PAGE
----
The annual meeting of the American Society for Radiation Oncology was held from Oct. 21 to 24 in San Antonio, Texas, and attracted approximately 11,000 participants from around the world, including physicians, oncology nurses, radiation therapists, biologists, physicists, and other cancer researchers. The conference featured educational courses focused on radiation, surgical, and medical oncology.
In one study, Bhisham Chera, M.D., of the University of North Carolina at Chapel Hill, and colleagues found that a new liquid biopsy test accurately determined whether patients with HPV-related oropharyngeal squamous cell carcinoma (OPSCC) were cancer-free after radiation therapy.
"We've developed a highly specific, sensitive liquid biopsy blood test for people with HPV-associated OPSCC," Chera said in the statement. "This blood test had exceptional performance in monitoring patients for cancer recurrence after radiation therapy. If the circulating tumor HPV DNA is undetectable, there is a high likelihood that the patient is in remission and cancer-free."
The investigators found that the test accurately predicted whether a patient was cancer-free, with a negative predictive value of 100 percent. In addition, it could potentially reduce the need for costly radiological scans during post-treatment surveillance, reserving them for patients with detectable circulating tumor HPV DNA.
"We are showing in this abstract that the blood test performs very well. It detects cancer before the scan detects cancer. Using this test, I can walk into a patient's room and say, 'You are more than likely cancer-free at this point,'" Chera said in the statement.
Two investigators disclosed financial relationships with Naveris, a company to which intellectual property related to the new test has been licensed.
As part of the FAST (FASTer Radiotherapy for breast cancer patients) trial, Murray Brunt, M.D., of University Hospitals of North Midlands and Keele University in the United Kingdom, and colleagues found that women with early-stage breast cancer who received radiation therapy with fewer, higher doses had similarly low rates of late-onset adverse events as women receiving conventional radiation therapy.
"This study says it's possible to find a regimen that would allow early-stage breast cancer patients to be treated only once a week over five weeks rather than daily over the same time period," Brunt said in a statement. "Findings should help doctors discuss risks and benefits with their patients for various courses of radiation therapy and inform shared decision-making between physicians and patients."
The study enrolled 915 women with early-stage invasive breast cancer at 18 centers across the United Kingdom between 2004 and 2007. The investigators randomly assigned women to one of three regimens of whole-breast radiation therapy after breast-conserving surgery: conventional treatment with 50 Gray (Gy) of radiation delivered in 25 daily 2-Gy fractions over five weeks or hypofractionated treatment with one of two doses -- 30 Gy delivered in five once-weekly fractions of 6 Gy each or 28.5 Gy delivered in five once-weekly fractions of 5.7 Gy each.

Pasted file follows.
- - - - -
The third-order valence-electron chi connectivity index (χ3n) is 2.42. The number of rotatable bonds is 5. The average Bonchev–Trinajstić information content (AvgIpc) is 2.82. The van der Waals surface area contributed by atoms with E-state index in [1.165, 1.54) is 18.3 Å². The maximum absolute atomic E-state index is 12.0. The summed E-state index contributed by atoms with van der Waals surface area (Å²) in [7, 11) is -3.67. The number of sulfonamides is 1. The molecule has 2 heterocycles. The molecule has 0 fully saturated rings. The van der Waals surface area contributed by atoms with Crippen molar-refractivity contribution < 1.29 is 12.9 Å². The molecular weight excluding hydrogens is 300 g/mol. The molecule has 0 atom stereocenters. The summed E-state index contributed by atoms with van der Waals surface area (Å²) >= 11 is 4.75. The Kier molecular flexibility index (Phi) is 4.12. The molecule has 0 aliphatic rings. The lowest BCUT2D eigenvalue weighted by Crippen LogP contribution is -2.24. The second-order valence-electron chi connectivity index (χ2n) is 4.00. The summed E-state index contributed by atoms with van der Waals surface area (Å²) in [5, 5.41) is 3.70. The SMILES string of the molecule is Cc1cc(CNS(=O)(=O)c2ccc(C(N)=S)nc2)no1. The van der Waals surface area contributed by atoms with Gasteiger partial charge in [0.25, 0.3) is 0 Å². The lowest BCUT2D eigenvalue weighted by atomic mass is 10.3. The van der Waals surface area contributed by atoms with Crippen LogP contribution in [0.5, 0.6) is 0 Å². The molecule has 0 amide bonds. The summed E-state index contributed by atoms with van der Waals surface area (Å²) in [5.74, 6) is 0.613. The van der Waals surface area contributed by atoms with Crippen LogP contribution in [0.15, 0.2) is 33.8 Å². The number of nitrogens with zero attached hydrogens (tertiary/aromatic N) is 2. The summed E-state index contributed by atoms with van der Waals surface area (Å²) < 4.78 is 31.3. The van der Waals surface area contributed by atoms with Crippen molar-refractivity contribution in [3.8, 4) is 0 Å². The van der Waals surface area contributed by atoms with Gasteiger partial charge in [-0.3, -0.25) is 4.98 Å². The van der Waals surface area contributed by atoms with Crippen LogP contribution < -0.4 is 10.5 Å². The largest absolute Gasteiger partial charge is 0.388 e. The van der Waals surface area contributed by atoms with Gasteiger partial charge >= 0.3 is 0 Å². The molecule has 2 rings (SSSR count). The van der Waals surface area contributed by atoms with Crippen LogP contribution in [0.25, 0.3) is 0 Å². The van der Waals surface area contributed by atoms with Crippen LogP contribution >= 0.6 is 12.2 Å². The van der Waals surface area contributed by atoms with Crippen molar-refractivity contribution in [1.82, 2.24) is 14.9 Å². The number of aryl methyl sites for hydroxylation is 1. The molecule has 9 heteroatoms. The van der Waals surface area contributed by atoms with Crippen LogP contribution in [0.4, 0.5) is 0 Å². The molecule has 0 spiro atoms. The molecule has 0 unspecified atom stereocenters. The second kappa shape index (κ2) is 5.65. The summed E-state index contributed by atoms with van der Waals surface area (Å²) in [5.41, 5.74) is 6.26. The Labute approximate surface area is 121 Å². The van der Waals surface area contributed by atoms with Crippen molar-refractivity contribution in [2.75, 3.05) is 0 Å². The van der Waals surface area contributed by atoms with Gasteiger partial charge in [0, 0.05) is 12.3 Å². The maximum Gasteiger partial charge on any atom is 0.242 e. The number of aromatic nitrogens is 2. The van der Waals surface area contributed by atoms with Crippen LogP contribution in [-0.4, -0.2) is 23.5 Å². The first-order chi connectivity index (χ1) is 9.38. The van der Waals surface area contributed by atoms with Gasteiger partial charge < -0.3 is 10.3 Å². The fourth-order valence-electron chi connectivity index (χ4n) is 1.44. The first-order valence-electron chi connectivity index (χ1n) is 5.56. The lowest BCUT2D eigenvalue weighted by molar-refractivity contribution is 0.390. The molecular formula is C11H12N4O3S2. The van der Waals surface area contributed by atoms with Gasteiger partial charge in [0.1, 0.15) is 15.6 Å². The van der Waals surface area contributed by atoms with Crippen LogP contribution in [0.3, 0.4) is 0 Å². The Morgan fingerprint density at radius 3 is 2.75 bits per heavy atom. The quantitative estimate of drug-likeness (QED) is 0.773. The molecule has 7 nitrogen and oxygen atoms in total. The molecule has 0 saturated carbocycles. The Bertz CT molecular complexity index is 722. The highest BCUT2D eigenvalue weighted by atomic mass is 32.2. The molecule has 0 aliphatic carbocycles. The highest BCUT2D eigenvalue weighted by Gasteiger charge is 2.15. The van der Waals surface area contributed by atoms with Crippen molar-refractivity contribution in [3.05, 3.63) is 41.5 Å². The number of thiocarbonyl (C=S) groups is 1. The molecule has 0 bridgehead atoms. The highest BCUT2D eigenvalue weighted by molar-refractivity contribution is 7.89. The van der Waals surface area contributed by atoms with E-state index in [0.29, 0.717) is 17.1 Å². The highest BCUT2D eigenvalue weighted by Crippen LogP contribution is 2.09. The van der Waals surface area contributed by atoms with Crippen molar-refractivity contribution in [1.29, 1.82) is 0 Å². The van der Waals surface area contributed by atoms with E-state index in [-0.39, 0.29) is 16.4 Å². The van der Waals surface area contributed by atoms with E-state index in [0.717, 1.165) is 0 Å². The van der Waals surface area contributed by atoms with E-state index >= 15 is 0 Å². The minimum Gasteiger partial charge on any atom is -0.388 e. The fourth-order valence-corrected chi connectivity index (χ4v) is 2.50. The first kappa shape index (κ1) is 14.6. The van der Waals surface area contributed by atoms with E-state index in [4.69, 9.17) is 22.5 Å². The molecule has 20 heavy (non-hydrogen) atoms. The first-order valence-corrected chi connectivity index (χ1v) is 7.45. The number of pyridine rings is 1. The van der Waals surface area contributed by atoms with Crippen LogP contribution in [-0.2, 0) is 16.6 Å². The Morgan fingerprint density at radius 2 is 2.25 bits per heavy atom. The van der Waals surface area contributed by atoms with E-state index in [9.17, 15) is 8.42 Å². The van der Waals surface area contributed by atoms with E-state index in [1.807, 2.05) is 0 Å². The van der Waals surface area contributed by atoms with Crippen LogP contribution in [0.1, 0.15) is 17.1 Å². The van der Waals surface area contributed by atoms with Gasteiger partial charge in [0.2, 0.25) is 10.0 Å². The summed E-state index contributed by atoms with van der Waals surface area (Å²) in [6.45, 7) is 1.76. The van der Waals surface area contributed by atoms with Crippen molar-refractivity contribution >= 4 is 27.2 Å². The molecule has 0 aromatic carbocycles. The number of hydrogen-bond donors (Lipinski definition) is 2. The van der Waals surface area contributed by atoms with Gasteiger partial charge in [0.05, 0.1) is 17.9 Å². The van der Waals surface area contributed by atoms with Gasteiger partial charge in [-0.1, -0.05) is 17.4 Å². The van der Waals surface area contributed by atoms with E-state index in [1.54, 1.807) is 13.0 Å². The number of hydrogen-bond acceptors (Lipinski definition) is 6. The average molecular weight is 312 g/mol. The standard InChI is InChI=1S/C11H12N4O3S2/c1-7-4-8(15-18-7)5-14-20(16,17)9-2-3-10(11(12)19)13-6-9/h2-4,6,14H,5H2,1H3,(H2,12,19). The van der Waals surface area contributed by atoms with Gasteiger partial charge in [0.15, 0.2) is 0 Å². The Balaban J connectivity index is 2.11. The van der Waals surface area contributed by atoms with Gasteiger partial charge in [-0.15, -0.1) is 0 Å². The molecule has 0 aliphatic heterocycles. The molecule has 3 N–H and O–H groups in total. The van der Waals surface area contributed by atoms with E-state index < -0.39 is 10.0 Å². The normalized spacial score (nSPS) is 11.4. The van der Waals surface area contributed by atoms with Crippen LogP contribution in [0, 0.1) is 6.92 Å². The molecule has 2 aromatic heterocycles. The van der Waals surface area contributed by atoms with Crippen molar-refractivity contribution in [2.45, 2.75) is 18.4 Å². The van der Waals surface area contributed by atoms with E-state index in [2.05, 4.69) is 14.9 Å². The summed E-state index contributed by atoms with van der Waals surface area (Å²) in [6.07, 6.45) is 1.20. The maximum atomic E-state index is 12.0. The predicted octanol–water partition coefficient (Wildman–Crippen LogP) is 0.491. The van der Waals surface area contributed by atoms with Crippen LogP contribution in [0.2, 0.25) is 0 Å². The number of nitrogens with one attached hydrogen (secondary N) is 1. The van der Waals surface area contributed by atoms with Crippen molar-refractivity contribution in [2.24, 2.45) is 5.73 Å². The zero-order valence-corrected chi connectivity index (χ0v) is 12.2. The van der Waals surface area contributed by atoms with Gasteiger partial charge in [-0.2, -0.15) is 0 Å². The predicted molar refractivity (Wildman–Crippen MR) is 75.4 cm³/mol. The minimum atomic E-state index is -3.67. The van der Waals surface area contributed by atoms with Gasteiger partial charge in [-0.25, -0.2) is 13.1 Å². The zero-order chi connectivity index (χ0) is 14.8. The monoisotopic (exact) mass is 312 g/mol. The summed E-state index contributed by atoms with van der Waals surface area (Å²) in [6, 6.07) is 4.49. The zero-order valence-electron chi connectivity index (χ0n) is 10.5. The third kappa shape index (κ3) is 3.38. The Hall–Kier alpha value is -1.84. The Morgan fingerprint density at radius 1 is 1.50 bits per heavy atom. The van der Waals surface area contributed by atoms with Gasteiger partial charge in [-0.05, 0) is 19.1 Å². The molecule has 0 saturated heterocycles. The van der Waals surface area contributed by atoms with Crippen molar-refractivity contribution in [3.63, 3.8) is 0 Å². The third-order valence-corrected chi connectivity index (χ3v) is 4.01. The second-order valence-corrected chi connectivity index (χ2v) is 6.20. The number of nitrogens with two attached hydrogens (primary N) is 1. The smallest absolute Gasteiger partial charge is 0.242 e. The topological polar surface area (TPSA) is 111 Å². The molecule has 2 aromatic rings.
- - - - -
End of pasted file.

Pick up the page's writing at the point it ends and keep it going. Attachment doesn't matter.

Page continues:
"The profile of adverse effects to normal breast tissue was similar between the 28.5 Gy and 50 Gy groups, but rates were higher after 30 Gy given in five fractions over five weeks," Brunt said in the statement. "This disparity is rooted in differences between the two regimens in fractionation sensitivity. The sensitivity of 30 Gy delivered in five fractions over five weeks was equivalent to a total radiation dose of 57.3 Gy in 2 Gy fractions, while 28.5 Gy delivered in five fractions over five weeks was roughly the same as 52.5 Gy in 2 Gy fractions."
Alan Pollack, M.D., Ph.D., of the Sylvester Comprehensive Cancer Center at the University of Miami in Florida, and colleagues found that men with prostate cancer progression after prostate removal may benefit from extending radiation therapy to the pelvic lymph nodes along with a short course of hormone therapy.
"We looked specifically at men with prostate cancer who began to show signs that the cancer was not completely eradicated after prostatectomy," Pollack said in a statement. "Adding hormone therapy and pelvic lymph node treatment substantively increased the proportion of patients who remained free from disease progression, to the point that we could report the data after an early interim analysis. The degree of the effectiveness of the combination is surprising but makes sense when you consider other more contemporary evidence using newer PET scanning methods showing that pelvic lymph node recurrences are more common than previously appreciated."
ASTRO: Long-Term Benefit for Stereotactic Radn in Prostate CA
FRIDAY, Oct. 26, 2018 (HealthDay News) -- For men with low- and intermediate-risk prostate cancer (PCa), stereotactic body radiation therapy (SBRT) seems safe and effective in the long term, according to a study presented at the annual meeting of the American Society for Radiation Oncology, held Oct. 21 to 24 in San Antonio, Texas.
ASTRO: Oropharynx CA Survival Rates Worse With RT/Cetuximab
FRIDAY, Oct. 26, 2018 (HealthDay News) -- For patients with locoregionally advanced human papillomavirus (HPV)-related oropharynx cancer, radiation/cetuximab results in inferior overall and progression-free survival versus radiation/cisplatin, according to a study presented at the annual meeting of the American Society for Radiation Oncology, held Oct. 21 to 24 in San Antonio, Texas.
ASTRO: Stereotactic Ablative RT OK for RCC in Solitary Kidneys
FRIDAY, Oct. 26, 2018 (HealthDay News) -- For patients with renal cell carcinoma (RCC), stereotactic ablative radiotherapy (SABR) seems to be as safe and effective for patients with a solitary kidney as for those with bilateral kidneys, according to a study presented at the annual meeting of the American Society for Radiation Oncology, held Oct. 21 to 24 in San Antonio, Texas.